“While we waste our time hesitating and postponing, life is slipping away.” — Seneca
You have three days to do an important task that requires only a few hours of concentration. Every time you decide to start working; you find yourself glancing through your Instagram or Facebook feed, surfing blogs and enjoying the benefits of story-based learning, excessively preparing to start the task, checking emails, etc.
Now, the clock is ticking, and the deadline is looming. You are facing an uphill battle against time, and you are cursing yourself for starting so late. A night without sleep and five cups of coffee later, you are tired, frustrated, and submitting subpar work.
Does this sound familiar? Bet it does! We all know the culprit; it’s our old foe – Procrastination.
Procrastination is a significant challenge you will need to overcome. It can prevent you from reaching your goals, resulting in living a life of regret and guilt because of missed opportunities.
What is Procrastination, and Why Does it Occur?
Procrastination is the action of delaying something, often unpleasant but important, in favor of one that is easier and more enjoyable.
Procrastination can have mild to severe effects on your life, from making you feel guilty and less productive, to feeling depressed and missing out on major life chances.
So, why do you procrastinate? Here are some common reasons people give for falling prey to this impulse:
- Feeling disproportionately confident in your abilities to carry out a task. You tell yourself, “This task is easy to do; I will just handle it later.”
- You procrastinate when you do not enjoy doing the task at hand, and you try to avoid the unpleasantness by doing something you like.
- You are afraid of failure. You avoid starting the task because it nullifies your chances of failure.
- You are not in the “mood” to do any work.
- You find that the pressure from a deadline fuels your creativity.
How to End Procrastination
- Breakdown large tasks into smaller ones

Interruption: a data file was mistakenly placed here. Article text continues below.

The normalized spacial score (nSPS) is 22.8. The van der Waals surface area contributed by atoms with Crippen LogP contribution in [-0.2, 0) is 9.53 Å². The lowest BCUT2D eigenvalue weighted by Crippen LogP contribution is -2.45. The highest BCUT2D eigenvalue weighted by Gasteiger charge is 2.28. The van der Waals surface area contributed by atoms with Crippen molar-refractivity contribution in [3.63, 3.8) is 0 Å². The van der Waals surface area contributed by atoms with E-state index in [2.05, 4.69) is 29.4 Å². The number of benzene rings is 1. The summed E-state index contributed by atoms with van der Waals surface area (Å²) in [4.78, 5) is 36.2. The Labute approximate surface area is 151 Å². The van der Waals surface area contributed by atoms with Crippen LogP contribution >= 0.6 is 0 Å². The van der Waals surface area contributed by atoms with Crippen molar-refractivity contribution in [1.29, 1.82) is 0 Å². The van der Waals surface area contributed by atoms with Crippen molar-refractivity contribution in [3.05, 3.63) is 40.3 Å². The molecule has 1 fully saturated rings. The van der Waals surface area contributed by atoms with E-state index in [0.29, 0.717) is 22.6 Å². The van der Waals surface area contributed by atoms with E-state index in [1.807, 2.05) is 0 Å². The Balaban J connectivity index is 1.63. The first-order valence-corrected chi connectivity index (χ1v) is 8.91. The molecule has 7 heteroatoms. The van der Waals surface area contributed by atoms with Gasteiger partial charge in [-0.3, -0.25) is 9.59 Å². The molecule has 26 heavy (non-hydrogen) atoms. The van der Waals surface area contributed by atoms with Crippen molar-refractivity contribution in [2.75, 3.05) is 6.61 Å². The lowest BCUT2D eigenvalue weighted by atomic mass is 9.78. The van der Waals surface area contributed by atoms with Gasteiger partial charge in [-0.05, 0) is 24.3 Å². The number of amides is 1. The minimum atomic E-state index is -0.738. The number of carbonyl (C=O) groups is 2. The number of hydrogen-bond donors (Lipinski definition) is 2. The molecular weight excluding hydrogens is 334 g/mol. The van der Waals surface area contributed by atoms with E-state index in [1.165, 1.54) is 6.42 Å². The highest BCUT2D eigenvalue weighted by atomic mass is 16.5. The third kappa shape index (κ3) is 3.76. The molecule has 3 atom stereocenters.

It is easy to feel overwhelmed whenever you have a large task to handle. Breaking an enormous task into smaller ones (manageable pieces) can help you perceive it to be easier. This will give you the momentum to start and finish it. For example, imagine that you have a 3000-word blog post to write. You can break it down as follows:
- Come up with subtitles
- Drafting the content
- Editing and revision.
Focusing on each small chunk, then moving to the next one, will make it easier to start and finish the whole task.
- Create a reasonable timeline and set a deadline
Now that you have broken your task down into smaller bits, you should create a reasonable schedule to complete each one and do your best to follow it. You should also ensure to set a deadline (specific date and time) for when you expect to complete the whole task.
- Find an appropriate environment
Finding an environment that is conducive to work can go a long way in helping you end procrastination. That’s because different settings have different effects on your productivity. For instance, it will be easier for you to start and complete any work-related task in your office instead of your bedroom. You can also improve your productivity by ridding yourself of distractions. Switching off your phone or turning off notifications can do the trick.
- Just start!
DON’T FALL INTO THE TRAP OF USING PREPARATION AS AN EXCUSE TO PROCRASTINATE. While proper planning has its place, ending procrastination ultimately means taking action. Just start doing it, and you might realize that it wasn’t so tough after all.
Chronic procrastination is a vicious thief that can keep your life looped in a cycle of stagnation for years. Ending this bad habit will help you be more productive and enjoy a more successful life.